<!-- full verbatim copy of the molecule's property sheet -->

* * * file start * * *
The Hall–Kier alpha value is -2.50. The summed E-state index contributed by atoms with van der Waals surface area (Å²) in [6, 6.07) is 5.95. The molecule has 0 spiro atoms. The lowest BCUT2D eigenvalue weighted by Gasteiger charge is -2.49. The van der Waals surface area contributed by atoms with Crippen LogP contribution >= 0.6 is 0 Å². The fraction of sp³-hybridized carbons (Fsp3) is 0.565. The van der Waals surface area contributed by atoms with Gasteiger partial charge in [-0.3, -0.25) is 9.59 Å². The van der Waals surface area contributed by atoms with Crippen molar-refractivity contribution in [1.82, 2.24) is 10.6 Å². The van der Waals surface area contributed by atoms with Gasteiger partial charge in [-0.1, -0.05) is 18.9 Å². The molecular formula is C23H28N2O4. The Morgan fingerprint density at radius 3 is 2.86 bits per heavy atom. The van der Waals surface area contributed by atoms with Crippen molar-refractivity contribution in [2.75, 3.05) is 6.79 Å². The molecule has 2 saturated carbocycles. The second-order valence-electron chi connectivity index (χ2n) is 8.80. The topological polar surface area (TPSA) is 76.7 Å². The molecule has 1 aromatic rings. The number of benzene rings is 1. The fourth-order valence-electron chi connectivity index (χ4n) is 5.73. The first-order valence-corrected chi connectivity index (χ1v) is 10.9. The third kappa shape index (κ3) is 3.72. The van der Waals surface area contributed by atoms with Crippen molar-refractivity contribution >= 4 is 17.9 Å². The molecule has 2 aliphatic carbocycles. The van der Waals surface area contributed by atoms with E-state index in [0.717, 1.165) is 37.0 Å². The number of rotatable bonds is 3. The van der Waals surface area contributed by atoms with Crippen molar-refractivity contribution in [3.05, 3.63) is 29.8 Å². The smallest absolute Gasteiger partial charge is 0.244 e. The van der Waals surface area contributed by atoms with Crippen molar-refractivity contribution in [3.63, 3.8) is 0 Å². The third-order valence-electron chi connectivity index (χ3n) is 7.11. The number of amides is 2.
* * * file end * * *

The Hall–Kier alpha value is -2.50. The summed E-state index contributed by atoms with van der Waals surface area (Å²) in [6, 6.07) is 5.95. The molecule has 0 spiro atoms. The lowest BCUT2D eigenvalue weighted by Gasteiger charge is -2.49. The van der Waals surface area contributed by atoms with Crippen LogP contribution >= 0.6 is 0 Å². The fraction of sp³-hybridized carbons (Fsp3) is 0.565. The van der Waals surface area contributed by atoms with Gasteiger partial charge in [-0.3, -0.25) is 9.59 Å². The van der Waals surface area contributed by atoms with Crippen molar-refractivity contribution in [1.82, 2.24) is 10.6 Å². The van der Waals surface area contributed by atoms with Gasteiger partial charge in [-0.1, -0.05) is 18.9 Å². The molecular formula is C23H28N2O4. The Morgan fingerprint density at radius 3 is 2.86 bits per heavy atom. The van der Waals surface area contributed by atoms with Crippen molar-refractivity contribution in [2.75, 3.05) is 6.79 Å². The molecule has 2 saturated carbocycles. The second-order valence-electron chi connectivity index (χ2n) is 8.80. The topological polar surface area (TPSA) is 76.7 Å². The molecule has 1 aromatic rings. The number of benzene rings is 1. The fourth-order valence-electron chi connectivity index (χ4n) is 5.73. The first-order valence-corrected chi connectivity index (χ1v) is 10.9. The third kappa shape index (κ3) is 3.72. The van der Waals surface area contributed by atoms with Crippen molar-refractivity contribution >= 4 is 17.9 Å². The molecule has 2 aliphatic carbocycles. The van der Waals surface area contributed by atoms with E-state index in [0.717, 1.165) is 37.0 Å². The number of rotatable bonds is 3. The van der Waals surface area contributed by atoms with Crippen molar-refractivity contribution in [3.05, 3.63) is 29.8 Å². The smallest absolute Gasteiger partial charge is 0.244 e. The van der Waals surface area contributed by atoms with Crippen molar-refractivity contribution in [3.63, 3.8) is 0 Å². The third-order valence-electron chi connectivity index (χ3n) is 7.11. The number of amides is 2.